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A discourse on shadows: archive ideals and ideal archives How access and preservation shape the performance of archival discourse
|M.L.I.S._Z671.T54_4_uh.pdf||Version for UH users||3.02 MB||Adobe PDF||View/Open|
|M.L.I.S._Z671.T54_4_r.pdf||Version for non-UH users. Copying/Printing is not permitted||3.02 MB||Adobe PDF||View/Open|
|Title:||A discourse on shadows: archive ideals and ideal archives How access and preservation shape the performance of archival discourse|
|Issue Date:||May 2007|
|Abstract:||Archival science and library science are both aspects of information science. The genealogy of each discipline is different They have come from very different origins, but due to the stories of individual libraries and archives they often have shared beginnings. Especially in Hawaii, the history of local repositories is often found in the library. I don't mean to trace the histories of individual archives in Hawaii. Rather, I want to analyze how and why archivists negotiate the many forces that impact their repositories. I believe a part of this negotiation involves the interpretation, or in some cases reinterpretation, of perfect forms to create systems that help the archive to function properly. These perfect forms I mention are Platonic in essence. I arrived at this analysis by following a methodology unique to Hawaii. Hawaii is a unique place on many levels. One of these aspects is described by the 'olelo no'eau, or words of wisdom, nana i ke kumu-look to the source. There are many practices in archives that come down through tradition. It isn't important just to continue performing these tasks, we should identify why we perform them and why certain interpretations have been made by various regimes over time. Since, this thesis explores interpretations of different repositories in Hawaii, I proceeded with my exploration, using this 'olelo no'eau as a guide. My na'au interprets these words in many different ways, including a way to analyze and explain present practice by looking to their origins. This would indicate that all practices can be traced to an origin. It is these original practices that I am interpreting as Platonic perfect forms.|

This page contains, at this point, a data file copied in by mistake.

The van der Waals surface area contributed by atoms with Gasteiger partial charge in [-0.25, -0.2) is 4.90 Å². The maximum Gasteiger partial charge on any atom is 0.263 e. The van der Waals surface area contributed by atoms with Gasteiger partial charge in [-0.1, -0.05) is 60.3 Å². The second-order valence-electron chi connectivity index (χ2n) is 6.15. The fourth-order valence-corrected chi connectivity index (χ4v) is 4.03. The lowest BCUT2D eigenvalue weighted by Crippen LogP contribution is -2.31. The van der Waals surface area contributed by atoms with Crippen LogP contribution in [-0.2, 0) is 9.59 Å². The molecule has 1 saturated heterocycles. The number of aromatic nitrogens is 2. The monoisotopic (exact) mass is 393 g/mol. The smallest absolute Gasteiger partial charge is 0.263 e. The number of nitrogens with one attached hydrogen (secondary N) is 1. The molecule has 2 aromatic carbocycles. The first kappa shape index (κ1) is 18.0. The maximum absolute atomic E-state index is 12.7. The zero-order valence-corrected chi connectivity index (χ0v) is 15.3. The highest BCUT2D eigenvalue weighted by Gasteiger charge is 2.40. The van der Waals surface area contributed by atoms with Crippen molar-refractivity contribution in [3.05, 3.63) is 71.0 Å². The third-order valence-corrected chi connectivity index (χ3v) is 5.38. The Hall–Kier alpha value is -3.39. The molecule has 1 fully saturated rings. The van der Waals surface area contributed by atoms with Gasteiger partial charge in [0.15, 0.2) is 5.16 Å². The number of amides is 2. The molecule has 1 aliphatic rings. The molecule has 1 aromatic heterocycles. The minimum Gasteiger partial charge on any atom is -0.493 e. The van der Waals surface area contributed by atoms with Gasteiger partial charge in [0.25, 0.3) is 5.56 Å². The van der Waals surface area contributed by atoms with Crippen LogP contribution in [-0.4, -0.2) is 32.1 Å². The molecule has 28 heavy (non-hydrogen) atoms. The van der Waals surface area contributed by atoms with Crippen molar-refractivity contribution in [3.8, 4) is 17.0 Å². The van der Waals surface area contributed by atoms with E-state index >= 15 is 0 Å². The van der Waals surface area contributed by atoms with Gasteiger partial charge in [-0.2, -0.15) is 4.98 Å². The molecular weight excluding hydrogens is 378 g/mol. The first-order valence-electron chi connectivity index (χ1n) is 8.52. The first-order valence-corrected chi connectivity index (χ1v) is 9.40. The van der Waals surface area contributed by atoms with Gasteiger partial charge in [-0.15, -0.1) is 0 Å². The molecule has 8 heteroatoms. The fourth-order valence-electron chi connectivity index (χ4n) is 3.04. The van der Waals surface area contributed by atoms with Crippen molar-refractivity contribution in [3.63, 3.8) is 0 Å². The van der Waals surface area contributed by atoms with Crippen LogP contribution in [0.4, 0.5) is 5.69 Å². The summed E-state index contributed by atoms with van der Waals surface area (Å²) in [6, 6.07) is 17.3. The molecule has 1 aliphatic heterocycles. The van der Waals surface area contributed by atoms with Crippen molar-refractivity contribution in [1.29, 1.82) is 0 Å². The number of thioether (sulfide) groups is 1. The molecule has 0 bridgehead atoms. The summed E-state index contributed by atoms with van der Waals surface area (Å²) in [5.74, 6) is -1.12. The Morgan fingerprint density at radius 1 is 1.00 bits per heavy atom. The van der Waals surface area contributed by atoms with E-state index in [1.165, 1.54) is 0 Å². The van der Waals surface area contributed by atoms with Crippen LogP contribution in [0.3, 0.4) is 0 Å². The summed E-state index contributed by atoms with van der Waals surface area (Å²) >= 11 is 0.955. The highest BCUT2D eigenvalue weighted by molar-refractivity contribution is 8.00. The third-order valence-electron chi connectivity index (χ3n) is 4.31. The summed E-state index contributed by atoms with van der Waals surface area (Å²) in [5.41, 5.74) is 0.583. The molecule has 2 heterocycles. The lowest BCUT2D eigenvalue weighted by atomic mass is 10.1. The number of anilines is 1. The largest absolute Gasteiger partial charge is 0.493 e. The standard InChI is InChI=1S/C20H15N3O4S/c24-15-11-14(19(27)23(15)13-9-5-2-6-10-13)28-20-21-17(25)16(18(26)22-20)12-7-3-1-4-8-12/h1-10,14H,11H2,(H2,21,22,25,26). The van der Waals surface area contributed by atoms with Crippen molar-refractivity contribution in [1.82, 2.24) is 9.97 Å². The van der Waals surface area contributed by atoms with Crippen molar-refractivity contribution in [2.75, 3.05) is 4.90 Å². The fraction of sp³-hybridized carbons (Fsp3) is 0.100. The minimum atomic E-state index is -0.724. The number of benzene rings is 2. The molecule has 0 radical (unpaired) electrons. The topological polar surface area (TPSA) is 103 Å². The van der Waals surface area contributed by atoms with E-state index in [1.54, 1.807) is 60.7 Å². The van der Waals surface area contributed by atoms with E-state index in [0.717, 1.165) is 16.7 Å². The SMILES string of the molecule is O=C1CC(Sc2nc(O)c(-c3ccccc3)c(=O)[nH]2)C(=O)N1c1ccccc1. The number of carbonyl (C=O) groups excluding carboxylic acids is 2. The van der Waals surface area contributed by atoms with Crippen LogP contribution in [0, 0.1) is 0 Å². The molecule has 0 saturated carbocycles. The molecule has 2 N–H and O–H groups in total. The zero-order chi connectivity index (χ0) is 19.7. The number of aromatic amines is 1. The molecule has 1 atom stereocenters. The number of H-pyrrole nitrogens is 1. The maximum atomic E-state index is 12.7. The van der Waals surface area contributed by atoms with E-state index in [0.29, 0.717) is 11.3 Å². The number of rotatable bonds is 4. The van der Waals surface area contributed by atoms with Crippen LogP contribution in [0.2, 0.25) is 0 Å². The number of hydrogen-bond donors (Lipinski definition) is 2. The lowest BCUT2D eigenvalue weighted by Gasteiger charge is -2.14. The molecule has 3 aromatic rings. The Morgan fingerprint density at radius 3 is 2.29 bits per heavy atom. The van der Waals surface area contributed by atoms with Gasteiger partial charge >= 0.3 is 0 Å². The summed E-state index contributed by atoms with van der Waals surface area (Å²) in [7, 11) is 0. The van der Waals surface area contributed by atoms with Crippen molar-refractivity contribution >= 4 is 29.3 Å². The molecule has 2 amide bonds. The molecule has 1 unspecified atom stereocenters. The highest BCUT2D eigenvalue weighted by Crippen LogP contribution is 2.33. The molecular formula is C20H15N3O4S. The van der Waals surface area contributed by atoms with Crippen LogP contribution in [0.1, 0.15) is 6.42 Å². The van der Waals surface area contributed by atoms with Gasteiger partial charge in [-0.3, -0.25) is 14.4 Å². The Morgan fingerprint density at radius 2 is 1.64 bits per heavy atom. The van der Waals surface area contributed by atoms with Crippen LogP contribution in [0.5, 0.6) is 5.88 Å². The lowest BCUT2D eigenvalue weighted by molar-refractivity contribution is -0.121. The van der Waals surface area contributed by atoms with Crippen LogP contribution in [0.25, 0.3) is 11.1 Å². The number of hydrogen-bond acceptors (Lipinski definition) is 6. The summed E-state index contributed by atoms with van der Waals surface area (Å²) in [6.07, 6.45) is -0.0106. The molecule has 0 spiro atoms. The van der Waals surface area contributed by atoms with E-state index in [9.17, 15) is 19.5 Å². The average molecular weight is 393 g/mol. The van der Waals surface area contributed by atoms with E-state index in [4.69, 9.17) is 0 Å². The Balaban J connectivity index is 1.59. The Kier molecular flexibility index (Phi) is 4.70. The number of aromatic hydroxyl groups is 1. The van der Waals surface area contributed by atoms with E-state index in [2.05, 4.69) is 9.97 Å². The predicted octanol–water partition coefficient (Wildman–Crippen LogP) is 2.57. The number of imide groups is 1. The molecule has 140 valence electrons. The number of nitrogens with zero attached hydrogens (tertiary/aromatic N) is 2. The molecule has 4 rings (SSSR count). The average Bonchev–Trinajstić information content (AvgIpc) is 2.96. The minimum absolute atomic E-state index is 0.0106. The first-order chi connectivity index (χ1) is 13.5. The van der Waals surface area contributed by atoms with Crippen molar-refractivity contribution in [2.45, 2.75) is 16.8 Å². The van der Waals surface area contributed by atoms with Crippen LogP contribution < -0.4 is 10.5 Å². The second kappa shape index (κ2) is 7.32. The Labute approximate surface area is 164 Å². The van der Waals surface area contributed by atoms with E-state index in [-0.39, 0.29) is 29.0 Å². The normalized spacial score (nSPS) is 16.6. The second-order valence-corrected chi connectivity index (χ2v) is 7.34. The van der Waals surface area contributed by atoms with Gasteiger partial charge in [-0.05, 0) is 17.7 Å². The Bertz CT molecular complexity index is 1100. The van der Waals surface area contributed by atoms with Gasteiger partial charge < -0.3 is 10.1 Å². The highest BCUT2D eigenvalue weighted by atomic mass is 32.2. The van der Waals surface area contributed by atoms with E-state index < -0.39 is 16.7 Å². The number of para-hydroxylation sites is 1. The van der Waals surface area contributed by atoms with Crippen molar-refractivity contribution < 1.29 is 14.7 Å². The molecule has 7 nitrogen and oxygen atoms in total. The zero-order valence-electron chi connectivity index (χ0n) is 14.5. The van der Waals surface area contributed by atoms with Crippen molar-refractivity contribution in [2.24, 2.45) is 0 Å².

|Description:||Thesis (M.L.I.S.)--University of Hawaii at Manoa, 2007.|
|Pages/Duration:||ix, 87 leaves|
|Rights:||All UHM dissertations and theses are protected by copyright. They may be viewed from this source for any purpose, but reproduction or distribution in any format is prohibited without written permission from the copyright owner.|
|Appears in Collections:||M.L.I.S - Library and Information Science|
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